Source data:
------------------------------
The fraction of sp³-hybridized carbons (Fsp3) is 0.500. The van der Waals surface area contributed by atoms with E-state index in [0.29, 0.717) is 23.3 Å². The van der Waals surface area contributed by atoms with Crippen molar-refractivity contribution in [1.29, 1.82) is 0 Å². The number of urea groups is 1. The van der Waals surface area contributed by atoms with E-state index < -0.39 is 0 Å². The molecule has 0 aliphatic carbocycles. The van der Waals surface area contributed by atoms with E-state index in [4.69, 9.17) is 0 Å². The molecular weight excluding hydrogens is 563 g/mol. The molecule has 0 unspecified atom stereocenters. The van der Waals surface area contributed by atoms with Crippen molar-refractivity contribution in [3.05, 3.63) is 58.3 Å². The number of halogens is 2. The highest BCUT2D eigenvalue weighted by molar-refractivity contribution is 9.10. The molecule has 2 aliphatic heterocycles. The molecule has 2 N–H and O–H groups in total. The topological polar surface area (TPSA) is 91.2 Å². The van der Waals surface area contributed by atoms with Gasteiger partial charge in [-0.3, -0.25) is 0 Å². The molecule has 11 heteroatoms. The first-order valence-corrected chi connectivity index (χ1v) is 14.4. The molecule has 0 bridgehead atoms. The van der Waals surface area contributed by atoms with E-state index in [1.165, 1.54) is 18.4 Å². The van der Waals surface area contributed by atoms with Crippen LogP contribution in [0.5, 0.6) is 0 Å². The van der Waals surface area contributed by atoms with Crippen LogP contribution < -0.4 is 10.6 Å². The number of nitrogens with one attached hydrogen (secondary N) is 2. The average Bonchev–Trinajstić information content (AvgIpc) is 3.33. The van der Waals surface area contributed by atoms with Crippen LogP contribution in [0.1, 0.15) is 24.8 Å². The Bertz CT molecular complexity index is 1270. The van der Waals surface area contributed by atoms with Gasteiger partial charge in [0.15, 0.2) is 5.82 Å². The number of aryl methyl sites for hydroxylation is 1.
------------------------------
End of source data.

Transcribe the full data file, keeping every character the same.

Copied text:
The fraction of sp³-hybridized carbons (Fsp3) is 0.500. The van der Waals surface area contributed by atoms with E-state index in [0.29, 0.717) is 23.3 Å². The van der Waals surface area contributed by atoms with Crippen molar-refractivity contribution in [1.29, 1.82) is 0 Å². The number of urea groups is 1. The van der Waals surface area contributed by atoms with E-state index < -0.39 is 0 Å². The molecule has 0 aliphatic carbocycles. The van der Waals surface area contributed by atoms with E-state index in [4.69, 9.17) is 0 Å². The molecular weight excluding hydrogens is 563 g/mol. The molecule has 0 unspecified atom stereocenters. The van der Waals surface area contributed by atoms with Crippen molar-refractivity contribution in [3.05, 3.63) is 58.3 Å². The number of halogens is 2. The highest BCUT2D eigenvalue weighted by molar-refractivity contribution is 9.10. The molecule has 2 aliphatic heterocycles. The molecule has 2 N–H and O–H groups in total. The topological polar surface area (TPSA) is 91.2 Å². The van der Waals surface area contributed by atoms with Gasteiger partial charge in [-0.3, -0.25) is 0 Å². The molecule has 11 heteroatoms. The first-order valence-corrected chi connectivity index (χ1v) is 14.4. The molecule has 0 bridgehead atoms. The van der Waals surface area contributed by atoms with E-state index in [1.165, 1.54) is 18.4 Å². The van der Waals surface area contributed by atoms with Crippen LogP contribution in [0.5, 0.6) is 0 Å². The van der Waals surface area contributed by atoms with Crippen LogP contribution < -0.4 is 10.6 Å². The number of nitrogens with one attached hydrogen (secondary N) is 2. The average Bonchev–Trinajstić information content (AvgIpc) is 3.33. The van der Waals surface area contributed by atoms with Crippen LogP contribution in [0.1, 0.15) is 24.8 Å². The Bertz CT molecular complexity index is 1270. The van der Waals surface area contributed by atoms with Gasteiger partial charge in [0.15, 0.2) is 5.82 Å². The number of aryl methyl sites for hydroxylation is 1.